Council wants public to have their say in upcoming riding boundary consultations

·2 min read

Chatham-Kent council wants the communities voice to be heard in the upcoming federal riding boundary consultations.

During the latest council meeting, councillors passed a motion asking Chatham-Kent to take part in the upcoming riding boundary consultations. Council called it an important issue and deemed it worthy of municipal engagement.

Council ultimately voted in favour of holding a forum to have Chatham-Kent residents provide their thoughts on proposed federal riding boundary changes.

Wallaceburg councillor Aaron Hall entered a successful motion asking staff to have representation at an upcoming virtual hearing and prepare a page on the Let’s Talk Chatham-Kent website for community feedback.

“I think it’s a worthwhile process to be engaged with,” Hall said. “We should be at the table for it and make sure our collective voices are heard.”

But Hall wasn’t the only councillor concerned with Chatham-Kent being split up.

Fellow Ward Five councillor Carmen McGregor said it will be difficult dealing with three different MPs on different projects and funding opportunities.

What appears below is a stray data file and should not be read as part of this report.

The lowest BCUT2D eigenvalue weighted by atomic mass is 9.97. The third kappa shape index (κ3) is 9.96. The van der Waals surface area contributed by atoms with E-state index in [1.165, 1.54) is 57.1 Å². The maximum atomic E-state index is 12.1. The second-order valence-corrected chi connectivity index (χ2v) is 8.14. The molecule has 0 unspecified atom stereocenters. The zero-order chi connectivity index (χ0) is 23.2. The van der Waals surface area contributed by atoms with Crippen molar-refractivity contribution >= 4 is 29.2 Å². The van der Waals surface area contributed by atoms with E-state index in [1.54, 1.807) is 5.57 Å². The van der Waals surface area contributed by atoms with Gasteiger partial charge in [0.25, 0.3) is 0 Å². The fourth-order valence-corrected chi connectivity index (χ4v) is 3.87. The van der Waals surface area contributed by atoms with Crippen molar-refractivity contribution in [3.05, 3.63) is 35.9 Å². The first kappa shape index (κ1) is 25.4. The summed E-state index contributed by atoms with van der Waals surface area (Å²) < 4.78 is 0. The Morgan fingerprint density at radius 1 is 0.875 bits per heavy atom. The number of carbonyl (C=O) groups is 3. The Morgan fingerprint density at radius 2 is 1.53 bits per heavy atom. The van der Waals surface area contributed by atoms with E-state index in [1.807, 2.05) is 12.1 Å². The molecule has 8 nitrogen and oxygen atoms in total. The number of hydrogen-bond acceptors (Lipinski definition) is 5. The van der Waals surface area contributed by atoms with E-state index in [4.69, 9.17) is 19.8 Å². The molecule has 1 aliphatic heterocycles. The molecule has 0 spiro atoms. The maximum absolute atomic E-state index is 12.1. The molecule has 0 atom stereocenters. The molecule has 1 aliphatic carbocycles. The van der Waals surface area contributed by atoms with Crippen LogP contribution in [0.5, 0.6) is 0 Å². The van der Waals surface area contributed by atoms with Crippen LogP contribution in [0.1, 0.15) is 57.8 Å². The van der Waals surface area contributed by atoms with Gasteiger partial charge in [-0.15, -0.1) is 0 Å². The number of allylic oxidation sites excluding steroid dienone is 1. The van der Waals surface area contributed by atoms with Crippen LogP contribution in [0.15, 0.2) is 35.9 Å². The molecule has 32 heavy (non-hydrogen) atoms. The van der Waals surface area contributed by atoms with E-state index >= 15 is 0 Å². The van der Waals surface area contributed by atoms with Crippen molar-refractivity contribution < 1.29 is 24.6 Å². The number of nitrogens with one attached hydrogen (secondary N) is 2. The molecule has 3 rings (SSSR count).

“I think it’s very important we have the opportunity to talk about this, especially when our riding is going to be further divided,” McGregor said.

The current proposal from the Federal Electoral Boundaries Commission would see Chatham-Kent split into parts of three separate federal ridings. Currently, Chatham-Kent is part of two federal ridings—Chatham-Kent-Leamington, and Lambton-Kent-Middlesex.

Communities such as Bothwell, Ridgetown, Thamesville and Highgate would be part of the Elgin-Middlesex-Thames riding, which also features parts of the former Lambton-Kent-Middlesex and Elgin-Middlesex-London ridings.

However, despite a local councillor agreeing it’s a good idea to get the public opinion, he agrees with the proposal.

According to Ward 3 councillor Steve Pinsonneault, the proposal makes sense, given the physical size of Chatham-Kent.

“We as Chatham-Kent know that we have a large geographic area,” he said. “It’s a struggle with the councillors to represent your area properly.”

While nothing is official yet, residents still have a chance to provide input for consideration. Between Sept. 26 and Oct. 29, the Federal Electoral Boundaries Commission for Ontario is holding 17 public hearings to allow for public input.

The earliest the new boundary map could be approved is in April of 2024, before coming into effect on the subsequent dissolution of Parliament.

Bird Bouchard, Local Journalism Initiative Reporter, The Ridgetown Independent News